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NQT in New Zealand - is this transferable to the UK?

Discussion in 'NQTs and new teachers' started by paddyburrell, Oct 18, 2018.

  1. paddyburrell

    paddyburrell New commenter

    Coming to the UK from NZ to teach - my daughter is British born but lived in NZ and just completed a 4 year Bachelor of Physical Education at Auckland Uni. This degree combines the standard 3 year degree plus 1 year teaching (PGCE).
    She is coming to the UK and wants to teach but won't have QTS as she is really newly qualified.
    What is the process for NQT from overseas? Do they have a mentor period? Can they get jobs? Any advice appreciated.
     
  2. blueskydreaming

    blueskydreaming Lead commenter

    QTS is awarded to teachers in the UK as part of the primary or secondary PGCE degree (it may be different with UK other courses) - it's not something you get after the NQT year. So, your degree from a UK uni will be 'PGCE Secondary with QTS'. Check whether she has QTS already or not; if not, it's possible to get QTS in the UK via different routes, but it's more complex because you need to have a couple of years' experience before you apply for it, and it'll be hard to get a job without it.

    NQTs in state schools in the UK must serve a 1 year induction. This involves being assigned a mentor, having a reduced timetable, attending a training programme (this varies according to the school, it may be minimal). You need to pass the NQT induction - if you do not, you are not allowed to teach in state schools. Independent schools do not require induction, but many still offer it.

    Your daughter needs this body to assess her qualification and determine whether her PGCE qualifies her to teach in UK schools as: https://www.naric.org.uk/naric/

    If she is considered to be properly qualified she can apply for jobs in schools. However, our school year starts in September, and PE jobs are fiercely competitive, so she will probably struggle to find permanent work. Depending on where she goes in the UK she may find lots of supply work through an agency - this will get her some experience in UK schools, but you cannot complete NQT induction through day-to-day supply, you must be at the school for at least one whole term in order to be registered on an induction programme.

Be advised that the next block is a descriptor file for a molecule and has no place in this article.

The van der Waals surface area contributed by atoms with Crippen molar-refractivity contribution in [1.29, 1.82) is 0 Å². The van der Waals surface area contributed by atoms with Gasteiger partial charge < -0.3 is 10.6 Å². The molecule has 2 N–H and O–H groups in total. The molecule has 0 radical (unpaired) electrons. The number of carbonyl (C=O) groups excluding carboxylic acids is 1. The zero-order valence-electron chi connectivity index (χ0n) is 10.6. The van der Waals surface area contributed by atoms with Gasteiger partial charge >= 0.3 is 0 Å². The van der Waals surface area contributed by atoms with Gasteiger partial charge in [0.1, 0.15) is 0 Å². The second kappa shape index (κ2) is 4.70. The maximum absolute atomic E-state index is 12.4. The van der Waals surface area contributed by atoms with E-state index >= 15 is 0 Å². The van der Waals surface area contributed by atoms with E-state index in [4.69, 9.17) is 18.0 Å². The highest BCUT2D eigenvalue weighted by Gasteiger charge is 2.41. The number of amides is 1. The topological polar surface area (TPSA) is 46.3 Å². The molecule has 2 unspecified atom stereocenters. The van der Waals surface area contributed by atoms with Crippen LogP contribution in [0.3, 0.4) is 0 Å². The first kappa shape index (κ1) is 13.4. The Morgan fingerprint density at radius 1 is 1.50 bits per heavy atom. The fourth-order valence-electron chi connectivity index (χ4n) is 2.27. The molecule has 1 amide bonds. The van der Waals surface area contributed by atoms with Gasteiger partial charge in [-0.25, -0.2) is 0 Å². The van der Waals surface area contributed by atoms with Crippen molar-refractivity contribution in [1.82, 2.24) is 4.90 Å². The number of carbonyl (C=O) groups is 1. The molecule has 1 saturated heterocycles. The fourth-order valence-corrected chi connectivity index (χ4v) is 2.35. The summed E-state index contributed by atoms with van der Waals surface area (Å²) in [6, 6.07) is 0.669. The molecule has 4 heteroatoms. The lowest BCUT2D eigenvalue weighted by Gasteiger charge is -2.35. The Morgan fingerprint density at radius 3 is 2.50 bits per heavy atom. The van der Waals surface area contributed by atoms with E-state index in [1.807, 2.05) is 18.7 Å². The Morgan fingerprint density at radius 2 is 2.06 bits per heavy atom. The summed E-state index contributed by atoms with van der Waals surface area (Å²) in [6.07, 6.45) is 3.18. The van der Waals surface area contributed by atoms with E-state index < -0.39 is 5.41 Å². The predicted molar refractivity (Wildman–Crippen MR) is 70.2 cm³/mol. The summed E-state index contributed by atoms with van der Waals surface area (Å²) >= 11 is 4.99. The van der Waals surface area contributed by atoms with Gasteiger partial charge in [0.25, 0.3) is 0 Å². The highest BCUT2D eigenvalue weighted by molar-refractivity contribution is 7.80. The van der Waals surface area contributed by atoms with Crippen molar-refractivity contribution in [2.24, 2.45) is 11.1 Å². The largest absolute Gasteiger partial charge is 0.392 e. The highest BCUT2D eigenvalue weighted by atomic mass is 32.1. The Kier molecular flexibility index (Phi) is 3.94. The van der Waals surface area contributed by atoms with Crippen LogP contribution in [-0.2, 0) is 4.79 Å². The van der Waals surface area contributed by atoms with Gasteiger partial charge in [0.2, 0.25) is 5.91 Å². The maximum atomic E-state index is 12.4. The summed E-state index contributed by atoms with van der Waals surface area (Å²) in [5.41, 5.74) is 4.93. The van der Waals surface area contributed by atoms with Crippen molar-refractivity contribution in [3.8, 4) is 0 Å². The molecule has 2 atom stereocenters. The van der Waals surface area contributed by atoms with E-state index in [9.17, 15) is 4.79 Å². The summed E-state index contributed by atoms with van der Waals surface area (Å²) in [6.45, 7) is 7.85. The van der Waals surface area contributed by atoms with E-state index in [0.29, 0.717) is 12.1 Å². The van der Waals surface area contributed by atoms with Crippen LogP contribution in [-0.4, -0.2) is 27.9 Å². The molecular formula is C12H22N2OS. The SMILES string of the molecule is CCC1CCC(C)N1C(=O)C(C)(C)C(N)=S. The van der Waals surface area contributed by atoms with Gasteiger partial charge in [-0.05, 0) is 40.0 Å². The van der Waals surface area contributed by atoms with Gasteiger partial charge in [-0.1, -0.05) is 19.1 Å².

UK schools always need to do a face-to-face interview, so she won't be able to apply from overseas. She'll have to teach an interview lesson if called to interview. She can find the national curriculum details online - I suggest she familiarises herself with them for KS3 and 4 (11-16).

    This all assumes that she has a UK passport and does not require a visa!
     
  3. Wotton

    Wotton Lead commenter

  4. welshwizard

    welshwizard Established commenter Forum guide

    Looking for a PE secondary post in some areas of the country can be really difficult to find. The job market is very local and it depends upon where you are going to live. Timing is also an issue. Autumn Term is notoriously short on vacancies as the majority of posts are filled spring and summer terms. Supply work is often the starting point to get into the system and then to secure opportunities from them.
     

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